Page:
The Palestinian Authority released video it said was shot Thursday morning showing a smiling Arafat holding the hands of his aides.
In the video, the Palestinian leader wore a knit cap and pajamas, and his face appeared thin and flushed.
Israel has confined Arafat to his Ramallah compound, accusing him of provoking suicide bombings and other violent acts in the Palestinian uprising that began in September 2000, charges he denies.
On Thursday, the Israeli government said it would allow Arafat to go anywhere his doctors felt was necessary and would allow him to return to his compound.
In the past, Israel has said it could not guarantee Arafat's safe return if he left his compound.
The Israeli decision came after Qorei called his Israeli counterpart, Ariel Sharon, Thursday morning, asking for and receiving approval for any medical assistance that might be needed.
Arafat expressed reluctance about leaving. His aides have said in the past that he feared the Israeli army would raid his headquarters in his absence.
In Paris, French government spokesman Jerome Bonnafont said which hospital Arafat will go to will depend on his condition and his illness. He said the French government welcomed the request for assistance.
Arafat's wife was summoned from her home in Tunis, Tunisia, where she lives with their daughter, and arrived at Arafat's compound Thursday evening.
"He's OK. He's better. He's recovering, I hope," Suha Arafat said.
But Arafat aides said the Palestinian leader, who spends much time dozing, often suffers memory loss and cannot recognize the people around him, even his bodyguards.
Arafat remains the symbol of Palestinian aspirations for an independent state. Who would take over for him if he is unable to govern and who would succeed him if he dies remained unclear.
Arafat said Wednesday he wanted to name former Palestinian Prime Minister Mahmoud Abbas as his deputy, according to the central committee of Arafat's Fatah movement.
There were also reports, which Rudeineh denied, that Arafat had created a special committee of three senior Palestinian officials to run Palestinian affairs until he recovers.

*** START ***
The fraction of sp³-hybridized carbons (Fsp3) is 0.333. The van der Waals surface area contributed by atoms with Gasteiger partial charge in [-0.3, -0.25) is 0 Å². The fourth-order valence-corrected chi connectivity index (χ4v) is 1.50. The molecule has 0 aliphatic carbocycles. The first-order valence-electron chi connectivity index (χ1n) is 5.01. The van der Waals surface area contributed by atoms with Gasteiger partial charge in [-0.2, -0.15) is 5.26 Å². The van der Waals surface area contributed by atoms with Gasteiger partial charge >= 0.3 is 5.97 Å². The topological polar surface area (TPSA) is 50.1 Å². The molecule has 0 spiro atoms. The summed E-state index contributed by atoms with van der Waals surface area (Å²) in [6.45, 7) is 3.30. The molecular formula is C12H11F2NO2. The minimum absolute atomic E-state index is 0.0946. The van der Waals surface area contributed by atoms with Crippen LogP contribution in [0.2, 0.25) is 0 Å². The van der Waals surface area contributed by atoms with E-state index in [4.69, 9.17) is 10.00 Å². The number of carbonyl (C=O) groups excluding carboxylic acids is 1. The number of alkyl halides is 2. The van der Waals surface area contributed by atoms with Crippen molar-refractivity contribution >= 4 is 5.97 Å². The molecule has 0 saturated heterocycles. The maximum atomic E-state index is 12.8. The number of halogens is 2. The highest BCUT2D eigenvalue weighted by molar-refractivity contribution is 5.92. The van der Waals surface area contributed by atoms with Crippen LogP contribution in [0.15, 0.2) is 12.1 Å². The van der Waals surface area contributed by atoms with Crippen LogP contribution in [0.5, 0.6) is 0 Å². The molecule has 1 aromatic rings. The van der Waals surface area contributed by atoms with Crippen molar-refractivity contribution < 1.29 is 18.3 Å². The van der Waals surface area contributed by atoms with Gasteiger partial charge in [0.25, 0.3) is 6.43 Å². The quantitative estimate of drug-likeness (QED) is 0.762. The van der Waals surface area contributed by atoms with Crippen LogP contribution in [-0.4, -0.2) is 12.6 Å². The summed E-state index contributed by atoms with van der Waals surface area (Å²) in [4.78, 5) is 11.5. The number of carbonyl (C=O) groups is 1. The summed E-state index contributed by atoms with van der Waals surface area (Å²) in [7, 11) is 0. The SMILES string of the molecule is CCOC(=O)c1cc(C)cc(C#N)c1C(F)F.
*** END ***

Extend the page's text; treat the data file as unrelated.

According to current Palestinian law, if Arafat dies, he would be succeeded by the speaker of the Palestinian parliament, Rouhi Fattouh, and elections would be held within 60 days.
In Jerusalem, Sharon held security consultations on the latest developments regarding Arafat's health and received "a comprehensive and exhaustive intelligence briefing," his office said.
Sharon instructed Israeli Defense Minister Shaul Mofaz to conduct a comprehensive security assessment of the situation immediately.
The Israeli daily newspaper Haaretz reported the Israel Defense Forces Central Command was discussing a number of scenarios in the event Arafat dies.
According to the report, Israeli officials fear that the Palestinian territories will fall into chaos, that the Palestinians will blame Arafat's death on Israel, and that attacks on Israelis will increase.
Arafat visited Washington in August 2000 for talks with Israeli Prime Minister Ehud Barak hosted by then-U.S. President Bill Clinton. The talks failed and the current Palestinian uprising began shortly thereafter.
U.S. President George W. Bush took a new tack after taking office in 2001, refusing to meet with Arafat and insisting that reform and new leadership within the Palestinian Authority were necessary prerequisites for creation of an independent Palestinian state.
CNN's Christiane Amanpour contributed to this report.
contributed to this report.